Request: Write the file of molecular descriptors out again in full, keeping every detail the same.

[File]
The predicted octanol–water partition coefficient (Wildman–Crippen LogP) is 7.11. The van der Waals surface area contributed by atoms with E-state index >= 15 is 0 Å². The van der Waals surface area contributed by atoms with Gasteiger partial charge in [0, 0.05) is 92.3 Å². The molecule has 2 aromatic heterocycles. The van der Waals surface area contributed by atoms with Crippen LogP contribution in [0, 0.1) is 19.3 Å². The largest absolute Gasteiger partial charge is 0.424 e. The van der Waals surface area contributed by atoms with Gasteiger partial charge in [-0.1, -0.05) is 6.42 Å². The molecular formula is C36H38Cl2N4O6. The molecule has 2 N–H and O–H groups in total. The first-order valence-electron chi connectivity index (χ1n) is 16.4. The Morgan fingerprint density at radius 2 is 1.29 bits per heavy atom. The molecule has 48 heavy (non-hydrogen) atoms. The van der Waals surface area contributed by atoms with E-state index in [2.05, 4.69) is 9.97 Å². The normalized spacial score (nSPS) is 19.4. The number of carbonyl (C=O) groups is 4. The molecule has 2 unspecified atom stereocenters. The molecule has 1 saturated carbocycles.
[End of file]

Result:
The predicted octanol–water partition coefficient (Wildman–Crippen LogP) is 7.11. The van der Waals surface area contributed by atoms with E-state index >= 15 is 0 Å². The van der Waals surface area contributed by atoms with Gasteiger partial charge in [0, 0.05) is 92.3 Å². The molecule has 2 aromatic heterocycles. The van der Waals surface area contributed by atoms with Crippen LogP contribution in [0, 0.1) is 19.3 Å². The largest absolute Gasteiger partial charge is 0.424 e. The van der Waals surface area contributed by atoms with Gasteiger partial charge in [-0.1, -0.05) is 6.42 Å². The molecular formula is C36H38Cl2N4O6. The molecule has 2 N–H and O–H groups in total. The first-order valence-electron chi connectivity index (χ1n) is 16.4. The Morgan fingerprint density at radius 2 is 1.29 bits per heavy atom. The molecule has 48 heavy (non-hydrogen) atoms. The van der Waals surface area contributed by atoms with E-state index in [2.05, 4.69) is 9.97 Å². The normalized spacial score (nSPS) is 19.4. The number of carbonyl (C=O) groups is 4. The molecule has 2 unspecified atom stereocenters. The molecule has 1 saturated carbocycles.